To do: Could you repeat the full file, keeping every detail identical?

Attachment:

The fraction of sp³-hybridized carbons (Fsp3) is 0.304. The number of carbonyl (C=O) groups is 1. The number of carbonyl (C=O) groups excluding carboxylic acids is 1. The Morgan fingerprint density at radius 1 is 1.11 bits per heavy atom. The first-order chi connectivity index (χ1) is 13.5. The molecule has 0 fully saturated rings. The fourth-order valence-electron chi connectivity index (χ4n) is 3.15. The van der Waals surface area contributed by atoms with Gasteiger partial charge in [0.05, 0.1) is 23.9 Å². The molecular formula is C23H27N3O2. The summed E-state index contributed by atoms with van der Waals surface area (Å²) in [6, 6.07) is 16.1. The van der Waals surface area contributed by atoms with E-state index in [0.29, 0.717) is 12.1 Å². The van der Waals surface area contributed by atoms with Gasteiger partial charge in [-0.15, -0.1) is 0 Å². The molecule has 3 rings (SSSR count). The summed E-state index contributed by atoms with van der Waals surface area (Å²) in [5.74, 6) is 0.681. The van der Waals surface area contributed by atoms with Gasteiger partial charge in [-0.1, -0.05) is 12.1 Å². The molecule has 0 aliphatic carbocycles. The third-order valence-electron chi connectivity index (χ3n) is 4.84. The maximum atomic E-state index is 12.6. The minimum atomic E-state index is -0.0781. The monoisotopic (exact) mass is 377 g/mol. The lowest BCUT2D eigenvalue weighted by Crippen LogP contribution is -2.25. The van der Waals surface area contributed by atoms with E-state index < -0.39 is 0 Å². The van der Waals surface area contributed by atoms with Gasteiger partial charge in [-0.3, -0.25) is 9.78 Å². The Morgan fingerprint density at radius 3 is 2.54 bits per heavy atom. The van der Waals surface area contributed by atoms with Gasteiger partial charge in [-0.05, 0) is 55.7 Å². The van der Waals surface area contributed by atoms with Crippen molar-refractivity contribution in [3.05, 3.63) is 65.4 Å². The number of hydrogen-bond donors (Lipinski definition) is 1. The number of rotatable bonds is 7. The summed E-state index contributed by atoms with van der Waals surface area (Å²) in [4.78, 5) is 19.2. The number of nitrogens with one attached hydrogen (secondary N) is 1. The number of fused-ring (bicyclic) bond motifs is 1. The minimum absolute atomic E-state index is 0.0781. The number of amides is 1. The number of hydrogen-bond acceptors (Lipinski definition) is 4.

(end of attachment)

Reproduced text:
The fraction of sp³-hybridized carbons (Fsp3) is 0.304. The number of carbonyl (C=O) groups is 1. The number of carbonyl (C=O) groups excluding carboxylic acids is 1. The Morgan fingerprint density at radius 1 is 1.11 bits per heavy atom. The first-order chi connectivity index (χ1) is 13.5. The molecule has 0 fully saturated rings. The fourth-order valence-electron chi connectivity index (χ4n) is 3.15. The van der Waals surface area contributed by atoms with Gasteiger partial charge in [0.05, 0.1) is 23.9 Å². The molecular formula is C23H27N3O2. The summed E-state index contributed by atoms with van der Waals surface area (Å²) in [6, 6.07) is 16.1. The van der Waals surface area contributed by atoms with E-state index in [0.29, 0.717) is 12.1 Å². The van der Waals surface area contributed by atoms with Gasteiger partial charge in [-0.15, -0.1) is 0 Å². The molecule has 3 rings (SSSR count). The summed E-state index contributed by atoms with van der Waals surface area (Å²) in [5.74, 6) is 0.681. The van der Waals surface area contributed by atoms with Gasteiger partial charge in [-0.1, -0.05) is 12.1 Å². The molecule has 0 aliphatic carbocycles. The third-order valence-electron chi connectivity index (χ3n) is 4.84. The maximum atomic E-state index is 12.6. The minimum atomic E-state index is -0.0781. The monoisotopic (exact) mass is 377 g/mol. The lowest BCUT2D eigenvalue weighted by Crippen LogP contribution is -2.25. The van der Waals surface area contributed by atoms with E-state index < -0.39 is 0 Å². The van der Waals surface area contributed by atoms with Gasteiger partial charge in [-0.3, -0.25) is 9.78 Å². The Morgan fingerprint density at radius 3 is 2.54 bits per heavy atom. The van der Waals surface area contributed by atoms with Gasteiger partial charge in [-0.05, 0) is 55.7 Å². The van der Waals surface area contributed by atoms with Crippen molar-refractivity contribution in [3.05, 3.63) is 65.4 Å². The number of hydrogen-bond donors (Lipinski definition) is 1. The number of rotatable bonds is 7. The summed E-state index contributed by atoms with van der Waals surface area (Å²) in [4.78, 5) is 19.2. The number of nitrogens with one attached hydrogen (secondary N) is 1. The number of fused-ring (bicyclic) bond motifs is 1. The minimum absolute atomic E-state index is 0.0781. The number of amides is 1. The number of hydrogen-bond acceptors (Lipinski definition) is 4.